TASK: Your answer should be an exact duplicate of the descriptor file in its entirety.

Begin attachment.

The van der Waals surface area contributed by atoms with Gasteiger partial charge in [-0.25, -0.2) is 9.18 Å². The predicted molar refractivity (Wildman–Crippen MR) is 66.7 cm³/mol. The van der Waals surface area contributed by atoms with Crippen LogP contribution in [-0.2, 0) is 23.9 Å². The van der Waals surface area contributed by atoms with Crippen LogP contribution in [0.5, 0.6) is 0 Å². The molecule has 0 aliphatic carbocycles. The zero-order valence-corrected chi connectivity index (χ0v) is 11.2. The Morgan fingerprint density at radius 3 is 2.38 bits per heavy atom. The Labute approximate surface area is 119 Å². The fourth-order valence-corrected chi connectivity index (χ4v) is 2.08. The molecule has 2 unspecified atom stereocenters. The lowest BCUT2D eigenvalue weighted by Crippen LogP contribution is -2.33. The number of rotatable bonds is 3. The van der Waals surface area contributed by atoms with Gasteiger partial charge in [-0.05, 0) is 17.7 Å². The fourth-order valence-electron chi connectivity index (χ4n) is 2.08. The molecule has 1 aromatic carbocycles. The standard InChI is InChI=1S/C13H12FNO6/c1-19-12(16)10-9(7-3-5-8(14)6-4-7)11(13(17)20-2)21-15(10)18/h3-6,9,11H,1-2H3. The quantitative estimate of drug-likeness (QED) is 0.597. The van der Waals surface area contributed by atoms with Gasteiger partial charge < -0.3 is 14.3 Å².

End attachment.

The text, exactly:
The van der Waals surface area contributed by atoms with Gasteiger partial charge in [-0.25, -0.2) is 9.18 Å². The predicted molar refractivity (Wildman–Crippen MR) is 66.7 cm³/mol. The van der Waals surface area contributed by atoms with Crippen LogP contribution in [-0.2, 0) is 23.9 Å². The van der Waals surface area contributed by atoms with Crippen LogP contribution in [0.5, 0.6) is 0 Å². The molecule has 0 aliphatic carbocycles. The zero-order valence-corrected chi connectivity index (χ0v) is 11.2. The Morgan fingerprint density at radius 3 is 2.38 bits per heavy atom. The Labute approximate surface area is 119 Å². The fourth-order valence-corrected chi connectivity index (χ4v) is 2.08. The molecule has 2 unspecified atom stereocenters. The lowest BCUT2D eigenvalue weighted by Crippen LogP contribution is -2.33. The number of rotatable bonds is 3. The van der Waals surface area contributed by atoms with Gasteiger partial charge in [-0.05, 0) is 17.7 Å². The fourth-order valence-electron chi connectivity index (χ4n) is 2.08. The molecule has 1 aromatic carbocycles. The standard InChI is InChI=1S/C13H12FNO6/c1-19-12(16)10-9(7-3-5-8(14)6-4-7)11(13(17)20-2)21-15(10)18/h3-6,9,11H,1-2H3. The quantitative estimate of drug-likeness (QED) is 0.597. The van der Waals surface area contributed by atoms with Gasteiger partial charge < -0.3 is 14.3 Å².